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tcs: TCS bidding for a slice of $50 billion US NIH contracts


Tata Consultancy Services () is vying to participate in a massive $50 billion information technology procurement contract floated by the US Government’s National Institute of Health (NIH), alongside other global IT majors including Capgemini, official documents reveal.

India’s largest software exporter is bidding for a share in the 75 to 125 contracts–termed as the Chief Information Officer-Solutions and Partners 4 (CIO-SP4)– that will be awarded to entities other than small businesses through its US subsidiary Tata America International Limited, the documents reviewed by ET show.

CIO-SP4 is among the largest technology procurement vehicles to be launched in recent years, and is aimed at meeting the general IT, biomedical and health IT needs of US government agencies across areas such as IT services, outsourcing, cybersecurity, cloud services and software development.

Even a partial win will enable India’s largest software exporter to further compete in the massive market for US federal technology procurements, analysts aware of the development said.

NIH, which called for proposals in May, has stated the goal of CIO-SP4 as “provide government agencies a mechanism for quick ordering of IT solutions and services at fair and reasonable prices…”.

TCS did not reply to queries from ET on the development citing silent period. The company is announcing its second quarter results on Friday, kicking off the earnings season among large Indian IT players.



Competitive Scale

“TCS certainly has the scale and capability to compete and deliver on this and other bids of this magnitude,” said Peter Bendor-Samuel, chief executive officer of Everest Group, a US-based IT advisory and research firm.

“It remains to be seen if they have the political connections to compete. Successful winners of these bids tend to be consortiums which have invested heavily in lobbying and nurturing the contacts necessary to win,” he added.

TCS is among the world’s largest IT services firms with a revenue of $22.17 billion in fiscal 2021, second only to Accenture, which reported a $50.5 billion revenue in the same period.

The Indian firm has said that it had 5,09,058 employees as of June 30 this year, while Accenture has a headcount of around 6,24,000.

TCS has snagged a record $9.2 billion worth of deals in the fourth quarter of the previous fiscal and ended the entire year with an order book of $31.6 billion, growing 17% over the previous year.

In an interview with ET last month, TCS CEO Rajesh Gopinathan said that the company is continuing to win large deals on the back of enterprises stepping up spending on transforming their businesses digitally amid the Covid-19 pandemic.

Last month, the Indian IT giant won a 10-year contract from the UK government’s Transport for London to design, implement and operate a cloud-based smart mobility system for administration of London’s 115,000 taxis and private hire vehicles.

In India, TCS runs the country’s passport issuance process along with India Post’s digital and financial inclusion project, among several other e-governance projects.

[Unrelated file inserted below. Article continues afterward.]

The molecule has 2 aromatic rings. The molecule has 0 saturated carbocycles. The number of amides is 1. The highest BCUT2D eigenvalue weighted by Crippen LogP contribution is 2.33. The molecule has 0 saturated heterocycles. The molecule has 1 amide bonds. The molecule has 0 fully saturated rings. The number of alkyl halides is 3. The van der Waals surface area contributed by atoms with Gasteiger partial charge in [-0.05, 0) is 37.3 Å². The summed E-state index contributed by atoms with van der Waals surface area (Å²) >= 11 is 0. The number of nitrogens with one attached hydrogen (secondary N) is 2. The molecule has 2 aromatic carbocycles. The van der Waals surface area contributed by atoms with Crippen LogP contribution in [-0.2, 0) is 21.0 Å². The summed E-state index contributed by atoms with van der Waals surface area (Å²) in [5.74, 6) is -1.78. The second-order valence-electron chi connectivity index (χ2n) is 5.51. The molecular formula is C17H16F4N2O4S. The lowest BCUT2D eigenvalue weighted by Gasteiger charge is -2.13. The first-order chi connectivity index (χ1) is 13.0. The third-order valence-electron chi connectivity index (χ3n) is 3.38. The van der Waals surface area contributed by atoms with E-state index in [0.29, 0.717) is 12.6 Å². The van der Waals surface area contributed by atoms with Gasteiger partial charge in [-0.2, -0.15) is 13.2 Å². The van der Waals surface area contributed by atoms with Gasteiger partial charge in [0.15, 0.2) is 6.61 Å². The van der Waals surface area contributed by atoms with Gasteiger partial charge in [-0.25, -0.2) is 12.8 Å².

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Price War

If TCS does make the cut as a vendor in the American NIH programme, it is expected to compete fiercely on price, according to analysts who estimate this could win it a place in consortiums that could emerge to service massive contracts but could also lower prices for US government procurements.

“The US government can benefit from more competition in driving down prices, improving service delivery, and accelerating innovation,” said Ray Wang, principal analyst and founder at Constellation Research.

“ Several international firms have gone after federal contracts through US subsidiaries, what was interesting was the size of contracts emerging because of CIO-SP4,” he added.

Protest Rejected

The Indian IT giant has, however, faced a hiccup in its participation for CIO-SP4 procurements, with the US Government Accountability Office (GAO) rejecting the company’s protest that the requirements for the contracts were anticompetitive.

Tata in its complaint, which was filed with GAO on July 15, had argued that the request for proposals was unduly restrictive of competition as it required companies to provide commercially sensitive information about its customers, something it was unable to do as it has signed confidentiality agreements with them.

The GAO denied Tata’s protest earlier this month, stating that “the requirement is reasonably related to the agency’s (NIH) need to validate the claimed experience.”

Both Samuel and Wang said that this was only a modest setback for TCS.

Samuel of Everest Group said that the rejection of TCS’ protest was “indicative of the learning curve TCS must go through if it is going to learn to successfully compete. It is my belief that given the relentless nature of TCS and its commitment to play the long game, it is only a matter of time before TCS cracks this market.”

Wang also pointed out that all of TCS’ competitors would also need to comply with the same requirements.

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Since the NIH issued its request for proposals in May this year, over 21 protests have been filed by several firms including Tata and its rival Capgemini. While Tata’s protest has been denied, documents from GAO reveal that Capgemini’s protest was withdrawn, without providing any further explanation as to why this was done.

Capgemini did not respond to ET’s queries until press time on Thursday.

According to FedScoop, a digital media brand covering the federal government market, three of the protests against requirements of CIO-SP4 have been withdrawn, while a further 11 have been dismissed by GAO.



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